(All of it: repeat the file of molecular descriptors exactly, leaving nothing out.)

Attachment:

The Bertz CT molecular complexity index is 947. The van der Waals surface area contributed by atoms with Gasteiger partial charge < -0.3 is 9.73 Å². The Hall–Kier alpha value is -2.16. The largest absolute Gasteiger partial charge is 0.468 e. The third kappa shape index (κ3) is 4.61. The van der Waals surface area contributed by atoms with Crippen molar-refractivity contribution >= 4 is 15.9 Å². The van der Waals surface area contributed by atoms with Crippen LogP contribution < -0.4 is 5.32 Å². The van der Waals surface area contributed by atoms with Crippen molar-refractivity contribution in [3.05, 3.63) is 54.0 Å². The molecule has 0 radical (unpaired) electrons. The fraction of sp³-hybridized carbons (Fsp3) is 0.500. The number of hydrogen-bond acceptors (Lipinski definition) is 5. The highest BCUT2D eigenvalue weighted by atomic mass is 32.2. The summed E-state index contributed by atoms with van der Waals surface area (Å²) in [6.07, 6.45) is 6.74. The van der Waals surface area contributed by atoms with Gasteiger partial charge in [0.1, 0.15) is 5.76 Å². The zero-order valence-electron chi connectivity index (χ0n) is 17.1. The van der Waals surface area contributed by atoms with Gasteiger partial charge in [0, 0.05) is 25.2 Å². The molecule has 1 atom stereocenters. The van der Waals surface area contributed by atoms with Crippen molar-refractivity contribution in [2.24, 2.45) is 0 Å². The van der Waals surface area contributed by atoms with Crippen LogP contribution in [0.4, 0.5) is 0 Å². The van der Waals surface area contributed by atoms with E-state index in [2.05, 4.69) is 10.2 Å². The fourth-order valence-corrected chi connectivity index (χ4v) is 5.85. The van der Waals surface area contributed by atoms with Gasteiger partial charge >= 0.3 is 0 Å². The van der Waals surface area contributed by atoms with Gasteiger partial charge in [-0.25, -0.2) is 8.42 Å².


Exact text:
The Bertz CT molecular complexity index is 947. The van der Waals surface area contributed by atoms with Gasteiger partial charge < -0.3 is 9.73 Å². The Hall–Kier alpha value is -2.16. The largest absolute Gasteiger partial charge is 0.468 e. The third kappa shape index (κ3) is 4.61. The van der Waals surface area contributed by atoms with Crippen molar-refractivity contribution >= 4 is 15.9 Å². The van der Waals surface area contributed by atoms with Crippen LogP contribution < -0.4 is 5.32 Å². The van der Waals surface area contributed by atoms with Crippen molar-refractivity contribution in [3.05, 3.63) is 54.0 Å². The molecule has 0 radical (unpaired) electrons. The fraction of sp³-hybridized carbons (Fsp3) is 0.500. The number of hydrogen-bond acceptors (Lipinski definition) is 5. The highest BCUT2D eigenvalue weighted by atomic mass is 32.2. The summed E-state index contributed by atoms with van der Waals surface area (Å²) in [6.07, 6.45) is 6.74. The van der Waals surface area contributed by atoms with Gasteiger partial charge in [0.1, 0.15) is 5.76 Å². The zero-order valence-electron chi connectivity index (χ0n) is 17.1. The van der Waals surface area contributed by atoms with Gasteiger partial charge in [0, 0.05) is 25.2 Å². The molecule has 1 atom stereocenters. The van der Waals surface area contributed by atoms with Crippen molar-refractivity contribution in [2.24, 2.45) is 0 Å². The van der Waals surface area contributed by atoms with Crippen LogP contribution in [0.4, 0.5) is 0 Å². The van der Waals surface area contributed by atoms with E-state index in [2.05, 4.69) is 10.2 Å². The fourth-order valence-corrected chi connectivity index (χ4v) is 5.85. The van der Waals surface area contributed by atoms with Gasteiger partial charge >= 0.3 is 0 Å². The van der Waals surface area contributed by atoms with Gasteiger partial charge in [-0.25, -0.2) is 8.42 Å².